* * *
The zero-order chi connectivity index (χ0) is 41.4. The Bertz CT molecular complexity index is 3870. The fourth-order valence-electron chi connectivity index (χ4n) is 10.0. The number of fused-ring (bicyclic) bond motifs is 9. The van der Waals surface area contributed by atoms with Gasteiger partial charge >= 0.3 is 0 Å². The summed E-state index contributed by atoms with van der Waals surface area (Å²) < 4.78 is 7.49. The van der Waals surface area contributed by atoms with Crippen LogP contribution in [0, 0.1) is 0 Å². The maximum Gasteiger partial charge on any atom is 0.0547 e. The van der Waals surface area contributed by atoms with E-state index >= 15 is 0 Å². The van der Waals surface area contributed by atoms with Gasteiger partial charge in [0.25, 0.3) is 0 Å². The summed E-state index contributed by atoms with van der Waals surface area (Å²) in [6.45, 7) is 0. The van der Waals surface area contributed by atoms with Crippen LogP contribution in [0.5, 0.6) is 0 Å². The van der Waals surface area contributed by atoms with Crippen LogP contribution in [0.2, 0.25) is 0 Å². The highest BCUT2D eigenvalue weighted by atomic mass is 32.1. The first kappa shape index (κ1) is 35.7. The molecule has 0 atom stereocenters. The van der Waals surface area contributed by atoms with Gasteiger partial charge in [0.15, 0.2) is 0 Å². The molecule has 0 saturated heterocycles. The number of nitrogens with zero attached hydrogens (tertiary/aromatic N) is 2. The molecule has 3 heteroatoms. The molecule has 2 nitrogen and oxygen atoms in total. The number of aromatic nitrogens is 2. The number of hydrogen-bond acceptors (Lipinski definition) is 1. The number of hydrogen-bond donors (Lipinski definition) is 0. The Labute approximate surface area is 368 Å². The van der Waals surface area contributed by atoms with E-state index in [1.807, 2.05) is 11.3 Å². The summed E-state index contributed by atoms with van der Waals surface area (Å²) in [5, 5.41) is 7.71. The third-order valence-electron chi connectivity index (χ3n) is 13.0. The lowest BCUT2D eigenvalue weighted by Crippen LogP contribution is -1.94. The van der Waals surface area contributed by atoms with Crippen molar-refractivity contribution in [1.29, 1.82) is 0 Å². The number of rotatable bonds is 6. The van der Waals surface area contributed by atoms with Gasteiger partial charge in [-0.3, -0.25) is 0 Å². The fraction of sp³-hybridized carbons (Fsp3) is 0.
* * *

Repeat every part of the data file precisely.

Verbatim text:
The zero-order chi connectivity index (χ0) is 41.4. The Bertz CT molecular complexity index is 3870. The fourth-order valence-electron chi connectivity index (χ4n) is 10.0. The number of fused-ring (bicyclic) bond motifs is 9. The van der Waals surface area contributed by atoms with Gasteiger partial charge >= 0.3 is 0 Å². The summed E-state index contributed by atoms with van der Waals surface area (Å²) < 4.78 is 7.49. The van der Waals surface area contributed by atoms with Crippen LogP contribution in [0, 0.1) is 0 Å². The maximum Gasteiger partial charge on any atom is 0.0547 e. The van der Waals surface area contributed by atoms with E-state index >= 15 is 0 Å². The van der Waals surface area contributed by atoms with Gasteiger partial charge in [0.25, 0.3) is 0 Å². The summed E-state index contributed by atoms with van der Waals surface area (Å²) in [6.45, 7) is 0. The van der Waals surface area contributed by atoms with Crippen LogP contribution in [0.5, 0.6) is 0 Å². The van der Waals surface area contributed by atoms with Crippen LogP contribution in [0.2, 0.25) is 0 Å². The highest BCUT2D eigenvalue weighted by atomic mass is 32.1. The first kappa shape index (κ1) is 35.7. The molecule has 0 atom stereocenters. The van der Waals surface area contributed by atoms with Gasteiger partial charge in [0.15, 0.2) is 0 Å². The molecule has 0 saturated heterocycles. The number of nitrogens with zero attached hydrogens (tertiary/aromatic N) is 2. The molecule has 3 heteroatoms. The molecule has 2 nitrogen and oxygen atoms in total. The number of aromatic nitrogens is 2. The number of hydrogen-bond acceptors (Lipinski definition) is 1. The number of hydrogen-bond donors (Lipinski definition) is 0. The Labute approximate surface area is 368 Å². The van der Waals surface area contributed by atoms with E-state index in [1.807, 2.05) is 11.3 Å². The summed E-state index contributed by atoms with van der Waals surface area (Å²) in [5, 5.41) is 7.71. The third-order valence-electron chi connectivity index (χ3n) is 13.0. The lowest BCUT2D eigenvalue weighted by Crippen LogP contribution is -1.94. The van der Waals surface area contributed by atoms with Crippen molar-refractivity contribution in [1.29, 1.82) is 0 Å². The number of rotatable bonds is 6. The van der Waals surface area contributed by atoms with Gasteiger partial charge in [-0.3, -0.25) is 0 Å². The fraction of sp³-hybridized carbons (Fsp3) is 0.